Author and journalist Lee Smith argues at The Federalist that the mainstream media are losing interest in the theory that Donald Trump’s presidential campaign colluded with the Russian government because the media’s own role in creating it has been exposed.
In his essay, “The Media Stopped Reporting The Russia Collusion Story Because They Helped Create It,” Smith notes that the same journalists who raised the alarm over Trump’s supposed “bromance” with Russian President Vladimir Putin were largely silent when President Barack Obama appeased Russia for most of his administration.
He names Jeffrey Goldberg of the Atlantic and Anne Applebaum of the Washington Post, among others, as being part of an “echo chamber” that suggested Trump would be a tool for the Russian regime.
“This brings us to the fundamental question: Is it possible that these top national security and foreign policy journalists were focused on something else during Obama’s two terms in office, something that had nothing to do with foreign policy or national security?” Smith writes.
“It seems we must even entertain the possibility they slept for eight years because nearly everything that frightened them about the prospects of a Trump presidency had already transpired under Obama.”
In fact, Smith writes, those writing hysterically about Trump and Russia had “enlisted their bylines in a political campaign on behalf of the Democratic candidate for president and rehearsed the talking points [Christopher] Steele later documented.”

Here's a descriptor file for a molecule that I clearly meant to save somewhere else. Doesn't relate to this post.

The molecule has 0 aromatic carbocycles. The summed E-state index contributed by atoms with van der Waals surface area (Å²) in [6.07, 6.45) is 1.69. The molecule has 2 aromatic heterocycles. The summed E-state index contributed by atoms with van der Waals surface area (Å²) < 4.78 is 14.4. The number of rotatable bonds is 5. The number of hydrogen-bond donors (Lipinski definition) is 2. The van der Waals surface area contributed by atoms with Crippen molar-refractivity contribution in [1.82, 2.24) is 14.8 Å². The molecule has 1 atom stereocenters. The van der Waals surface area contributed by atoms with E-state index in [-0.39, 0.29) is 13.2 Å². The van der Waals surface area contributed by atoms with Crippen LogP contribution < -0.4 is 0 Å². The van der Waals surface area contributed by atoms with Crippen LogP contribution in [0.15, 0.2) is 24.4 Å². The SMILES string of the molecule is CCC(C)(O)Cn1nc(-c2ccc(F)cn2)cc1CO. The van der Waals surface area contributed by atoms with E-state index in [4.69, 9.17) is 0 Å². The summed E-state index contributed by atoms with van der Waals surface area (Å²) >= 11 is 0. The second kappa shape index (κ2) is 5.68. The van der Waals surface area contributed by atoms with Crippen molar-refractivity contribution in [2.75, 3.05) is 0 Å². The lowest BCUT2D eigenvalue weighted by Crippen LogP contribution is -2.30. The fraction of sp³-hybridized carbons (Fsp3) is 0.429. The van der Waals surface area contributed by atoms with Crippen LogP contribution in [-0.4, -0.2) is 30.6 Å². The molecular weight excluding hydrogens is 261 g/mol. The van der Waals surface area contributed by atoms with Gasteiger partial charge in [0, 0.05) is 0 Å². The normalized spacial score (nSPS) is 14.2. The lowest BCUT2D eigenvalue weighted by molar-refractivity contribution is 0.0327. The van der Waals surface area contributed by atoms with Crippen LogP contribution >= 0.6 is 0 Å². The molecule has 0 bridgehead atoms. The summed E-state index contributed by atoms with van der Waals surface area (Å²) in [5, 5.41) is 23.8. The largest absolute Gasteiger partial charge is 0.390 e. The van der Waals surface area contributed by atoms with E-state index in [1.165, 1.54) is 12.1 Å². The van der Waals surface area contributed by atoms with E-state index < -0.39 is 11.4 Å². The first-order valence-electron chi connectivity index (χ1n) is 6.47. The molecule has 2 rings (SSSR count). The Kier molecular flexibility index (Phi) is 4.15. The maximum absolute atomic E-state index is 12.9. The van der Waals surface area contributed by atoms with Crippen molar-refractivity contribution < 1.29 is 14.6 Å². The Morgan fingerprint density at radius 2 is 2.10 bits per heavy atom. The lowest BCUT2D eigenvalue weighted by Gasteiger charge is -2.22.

In a sense, these stories weren’t actually meant to be read. They existed for the purpose of validating the ensuing social media messaging. The stories were written around the headlines, which were written for Twitter: “Putin’s Puppet”; “It’s Official: Hillary Clinton is Running Against Vladimir Putin”; “Trump and Putin: A Love Story”; “The Kremlin’s Candidate.” The stories were vessels built only to launch thousands of 140-character salvos to then sink into the memory hole.
Since everyone took Clinton’s victory for granted, journalists assumed extravagant claims alleging an American presidential candidate’s illicit ties to an adversarial power would fade just as the fireworks punctuating Hillary’s acceptance speech would vanish in the cool November evening. And the sooner the stories were forgotten the better, since they frankly sounded kooky, conspiratorial, as if the heirs to the Algonquin round table sported tin-foil hats while tossing back martinis and trading saucy limericks.